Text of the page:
State may compensate families of Roma children taken into care
Ombudsman finds ethnic profiling played key role in removal of child
Ombudsman for Children Emily Logan said the events of last October have had a serious impact on the two Roma children involved and their families. Photograph: Cyril Byrne
The Government has offered to compensate both Roma families at the centre of a storm of controversy last year when two of their children were removed from their care by State authorities.
An inquiry by Ombudsman for Children Emily Logan has found ethnic profiling played a role in the Garda’s decision to remove a fair-haired two-year-old boy in Athlone from his family.
The Garda also failed to critically evaluate an allegation by a member of the public about a fair-haired seven-year-old girl in Tallaght who was removed from her parents’ care.
Both children were returned to their families after DNA tests proved they were related to their parents.
Taoiseach Enda Kenny, Minister for Justice Frances Fitzgerald and acting Garda Commissioner Noirín O’Sullivan all issued apologies yesterday for the State’s handling of the cases.
Mr Kenny said: “These kind of events should not happen to anybody in our jurisdiction, and nobody can afford to stand over that or can stand over it.”
Ms Fitzgerald also met with the families privately and issued a personal apology. “We regret the pain that they went through,” she said. “It happened out of a determination to protect children, but that determination got skewed.”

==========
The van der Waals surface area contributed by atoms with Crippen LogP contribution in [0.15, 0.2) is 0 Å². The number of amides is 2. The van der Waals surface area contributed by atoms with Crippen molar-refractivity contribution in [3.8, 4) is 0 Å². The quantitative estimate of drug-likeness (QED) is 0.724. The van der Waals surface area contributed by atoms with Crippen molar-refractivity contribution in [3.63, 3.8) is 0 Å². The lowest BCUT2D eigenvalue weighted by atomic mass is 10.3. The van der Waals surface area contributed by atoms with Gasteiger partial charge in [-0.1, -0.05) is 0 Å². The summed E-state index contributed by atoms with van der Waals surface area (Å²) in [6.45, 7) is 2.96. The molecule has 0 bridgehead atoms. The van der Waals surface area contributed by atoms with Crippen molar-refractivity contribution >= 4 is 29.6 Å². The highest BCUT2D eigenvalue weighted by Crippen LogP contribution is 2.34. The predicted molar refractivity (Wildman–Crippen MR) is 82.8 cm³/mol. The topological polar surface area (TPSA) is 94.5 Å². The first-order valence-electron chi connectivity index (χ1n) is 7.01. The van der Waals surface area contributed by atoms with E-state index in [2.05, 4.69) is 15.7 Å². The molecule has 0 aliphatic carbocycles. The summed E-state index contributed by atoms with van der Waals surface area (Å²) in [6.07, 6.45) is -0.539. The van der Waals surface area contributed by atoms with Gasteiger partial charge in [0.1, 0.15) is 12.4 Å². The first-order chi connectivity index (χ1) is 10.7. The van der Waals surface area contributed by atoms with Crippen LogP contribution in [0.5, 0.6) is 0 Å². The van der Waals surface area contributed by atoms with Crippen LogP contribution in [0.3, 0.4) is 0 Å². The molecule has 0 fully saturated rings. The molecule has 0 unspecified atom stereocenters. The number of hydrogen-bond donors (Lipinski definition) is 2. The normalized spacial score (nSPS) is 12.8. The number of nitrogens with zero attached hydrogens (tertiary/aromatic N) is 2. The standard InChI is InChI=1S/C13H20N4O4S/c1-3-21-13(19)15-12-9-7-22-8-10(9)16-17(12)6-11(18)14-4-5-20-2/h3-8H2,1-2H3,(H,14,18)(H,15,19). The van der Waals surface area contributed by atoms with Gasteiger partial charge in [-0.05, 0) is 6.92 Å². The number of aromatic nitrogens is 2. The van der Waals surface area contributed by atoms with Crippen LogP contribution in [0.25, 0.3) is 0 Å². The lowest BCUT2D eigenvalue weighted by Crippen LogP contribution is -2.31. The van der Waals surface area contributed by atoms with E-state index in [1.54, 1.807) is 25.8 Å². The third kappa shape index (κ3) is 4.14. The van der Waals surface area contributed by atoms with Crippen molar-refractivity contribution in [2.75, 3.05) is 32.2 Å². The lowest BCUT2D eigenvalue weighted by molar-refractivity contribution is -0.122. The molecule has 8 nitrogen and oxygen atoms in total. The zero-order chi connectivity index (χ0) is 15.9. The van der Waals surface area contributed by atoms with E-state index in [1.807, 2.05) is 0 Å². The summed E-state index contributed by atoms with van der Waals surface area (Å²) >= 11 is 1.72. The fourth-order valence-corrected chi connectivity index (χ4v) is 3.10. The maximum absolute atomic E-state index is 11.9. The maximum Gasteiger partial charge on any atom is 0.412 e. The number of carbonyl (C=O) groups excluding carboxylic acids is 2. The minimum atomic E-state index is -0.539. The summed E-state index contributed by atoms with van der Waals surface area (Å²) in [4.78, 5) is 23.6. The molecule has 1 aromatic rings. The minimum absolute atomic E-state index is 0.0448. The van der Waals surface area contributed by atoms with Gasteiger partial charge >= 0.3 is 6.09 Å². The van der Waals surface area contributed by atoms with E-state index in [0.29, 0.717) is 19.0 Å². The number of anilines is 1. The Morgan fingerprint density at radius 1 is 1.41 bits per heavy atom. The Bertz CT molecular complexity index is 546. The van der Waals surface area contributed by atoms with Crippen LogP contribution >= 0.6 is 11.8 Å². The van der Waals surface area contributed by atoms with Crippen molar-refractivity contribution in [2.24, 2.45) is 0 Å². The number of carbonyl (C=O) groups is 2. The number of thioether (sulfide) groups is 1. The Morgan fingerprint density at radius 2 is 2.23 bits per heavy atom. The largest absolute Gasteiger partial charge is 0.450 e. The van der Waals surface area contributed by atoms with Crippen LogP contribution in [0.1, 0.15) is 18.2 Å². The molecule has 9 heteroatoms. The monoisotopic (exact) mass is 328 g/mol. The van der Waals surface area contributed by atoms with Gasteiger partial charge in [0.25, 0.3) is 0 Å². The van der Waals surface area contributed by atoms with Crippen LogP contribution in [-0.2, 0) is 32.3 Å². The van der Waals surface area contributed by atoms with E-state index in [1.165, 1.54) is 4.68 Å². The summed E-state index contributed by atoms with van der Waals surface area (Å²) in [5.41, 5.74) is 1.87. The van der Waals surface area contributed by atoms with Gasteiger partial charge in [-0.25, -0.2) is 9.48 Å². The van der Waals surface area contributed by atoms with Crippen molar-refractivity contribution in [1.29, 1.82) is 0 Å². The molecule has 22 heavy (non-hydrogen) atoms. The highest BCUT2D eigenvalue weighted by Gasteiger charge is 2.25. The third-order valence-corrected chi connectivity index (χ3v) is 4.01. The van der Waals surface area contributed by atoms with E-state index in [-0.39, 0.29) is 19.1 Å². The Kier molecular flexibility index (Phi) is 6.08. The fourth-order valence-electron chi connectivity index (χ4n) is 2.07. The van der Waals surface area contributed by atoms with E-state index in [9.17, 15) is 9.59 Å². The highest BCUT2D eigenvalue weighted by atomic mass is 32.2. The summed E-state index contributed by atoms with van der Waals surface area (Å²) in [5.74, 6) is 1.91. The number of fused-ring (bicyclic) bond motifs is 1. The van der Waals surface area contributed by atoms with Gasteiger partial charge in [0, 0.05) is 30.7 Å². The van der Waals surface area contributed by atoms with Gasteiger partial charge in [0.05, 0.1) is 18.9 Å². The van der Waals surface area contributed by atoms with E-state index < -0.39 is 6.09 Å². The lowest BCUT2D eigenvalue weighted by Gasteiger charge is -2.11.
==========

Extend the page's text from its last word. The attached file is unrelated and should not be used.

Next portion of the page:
The Government has pledged to implement a range of recommendations – such as cultural training for gardaí and better information-sharing – aimed at ensuring such a mistake does not happen again.
Ms Logan said the events of last October have had a serious impact on both children and their families.
The seven-year-old girl ended up changing her hair colour over fears she might be taken from her family again, while the parents of the two-year-old had been left in a state of shock and distress. There was also fear and uncertainty among the wider Roma community on foot of the controversy, she said.
Ms Fitzgerald last night opened the door to a compensation deal with the families and expressed hope that a “fair and amicable” arrangement could be reached with the State which would not cause further stress for the families involved.
While one of the families has launched legal proceedings, sources close to the Minister last night said a compensation deal could still be agreed if they were open to this.
Among the key points in Ms Logan’s report are that physical dissimilarities between parents and their children did not constitute a reasonable basis for suspecting that such children have been abducted.
The readiness to believe the two-year-old boy in Athlone may have been abducted “exceeded the evidence” available to the Garda. Whatever doubts the Garda had in relation to the child should have been put decisively to rest after they were informed by the father that the child had albinism, an inherited condition which affects skin and hair colour.
In the case of the seven-year-old girl in Tallaght, there were more complex issues such as inaccurate information provided initially from the maternity hospital.